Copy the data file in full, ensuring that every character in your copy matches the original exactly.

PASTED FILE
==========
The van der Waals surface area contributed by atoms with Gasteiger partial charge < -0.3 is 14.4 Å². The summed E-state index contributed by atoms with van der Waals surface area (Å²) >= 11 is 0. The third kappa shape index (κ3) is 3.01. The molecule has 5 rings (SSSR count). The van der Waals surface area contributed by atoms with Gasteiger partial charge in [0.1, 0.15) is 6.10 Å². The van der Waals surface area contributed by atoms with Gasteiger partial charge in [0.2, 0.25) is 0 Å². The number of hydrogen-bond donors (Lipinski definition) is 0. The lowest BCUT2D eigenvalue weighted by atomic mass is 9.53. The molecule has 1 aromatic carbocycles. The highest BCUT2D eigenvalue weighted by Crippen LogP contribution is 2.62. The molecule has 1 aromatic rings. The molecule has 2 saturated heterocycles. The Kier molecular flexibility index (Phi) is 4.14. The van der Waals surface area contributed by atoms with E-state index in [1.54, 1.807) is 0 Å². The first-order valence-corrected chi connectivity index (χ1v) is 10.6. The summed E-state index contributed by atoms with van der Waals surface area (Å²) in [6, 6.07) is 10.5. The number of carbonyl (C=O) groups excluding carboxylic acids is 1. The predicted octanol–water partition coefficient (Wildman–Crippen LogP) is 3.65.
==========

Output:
The van der Waals surface area contributed by atoms with Gasteiger partial charge < -0.3 is 14.4 Å². The summed E-state index contributed by atoms with van der Waals surface area (Å²) >= 11 is 0. The third kappa shape index (κ3) is 3.01. The molecule has 5 rings (SSSR count). The van der Waals surface area contributed by atoms with Gasteiger partial charge in [0.1, 0.15) is 6.10 Å². The van der Waals surface area contributed by atoms with Gasteiger partial charge in [0.2, 0.25) is 0 Å². The number of hydrogen-bond donors (Lipinski definition) is 0. The lowest BCUT2D eigenvalue weighted by atomic mass is 9.53. The molecule has 1 aromatic carbocycles. The highest BCUT2D eigenvalue weighted by Crippen LogP contribution is 2.62. The molecule has 1 aromatic rings. The molecule has 2 saturated heterocycles. The Kier molecular flexibility index (Phi) is 4.14. The van der Waals surface area contributed by atoms with E-state index in [1.54, 1.807) is 0 Å². The first-order valence-corrected chi connectivity index (χ1v) is 10.6. The summed E-state index contributed by atoms with van der Waals surface area (Å²) in [6, 6.07) is 10.5. The number of carbonyl (C=O) groups excluding carboxylic acids is 1. The predicted octanol–water partition coefficient (Wildman–Crippen LogP) is 3.65.